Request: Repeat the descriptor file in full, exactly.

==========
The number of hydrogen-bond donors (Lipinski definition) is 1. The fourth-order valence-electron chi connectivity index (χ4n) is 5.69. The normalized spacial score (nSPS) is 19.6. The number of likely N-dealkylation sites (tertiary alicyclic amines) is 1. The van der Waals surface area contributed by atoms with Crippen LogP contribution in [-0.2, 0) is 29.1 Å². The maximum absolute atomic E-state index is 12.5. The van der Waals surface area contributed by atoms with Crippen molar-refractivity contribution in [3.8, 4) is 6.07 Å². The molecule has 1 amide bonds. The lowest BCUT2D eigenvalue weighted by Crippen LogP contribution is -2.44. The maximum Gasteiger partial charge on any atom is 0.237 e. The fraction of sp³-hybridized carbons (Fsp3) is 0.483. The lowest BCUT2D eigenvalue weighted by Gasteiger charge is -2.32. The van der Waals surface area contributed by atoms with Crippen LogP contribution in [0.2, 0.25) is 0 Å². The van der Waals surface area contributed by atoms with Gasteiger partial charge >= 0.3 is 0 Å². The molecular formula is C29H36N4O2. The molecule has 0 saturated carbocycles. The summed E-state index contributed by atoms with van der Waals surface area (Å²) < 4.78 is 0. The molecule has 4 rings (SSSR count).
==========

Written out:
The number of hydrogen-bond donors (Lipinski definition) is 1. The fourth-order valence-electron chi connectivity index (χ4n) is 5.69. The normalized spacial score (nSPS) is 19.6. The number of likely N-dealkylation sites (tertiary alicyclic amines) is 1. The van der Waals surface area contributed by atoms with Crippen LogP contribution in [-0.2, 0) is 29.1 Å². The maximum absolute atomic E-state index is 12.5. The van der Waals surface area contributed by atoms with Crippen molar-refractivity contribution in [3.8, 4) is 6.07 Å². The molecule has 1 amide bonds. The lowest BCUT2D eigenvalue weighted by Crippen LogP contribution is -2.44. The maximum Gasteiger partial charge on any atom is 0.237 e. The fraction of sp³-hybridized carbons (Fsp3) is 0.483. The lowest BCUT2D eigenvalue weighted by Gasteiger charge is -2.32. The van der Waals surface area contributed by atoms with Crippen LogP contribution in [0.2, 0.25) is 0 Å². The van der Waals surface area contributed by atoms with Gasteiger partial charge >= 0.3 is 0 Å². The molecular formula is C29H36N4O2. The molecule has 0 saturated carbocycles. The summed E-state index contributed by atoms with van der Waals surface area (Å²) < 4.78 is 0. The molecule has 4 rings (SSSR count).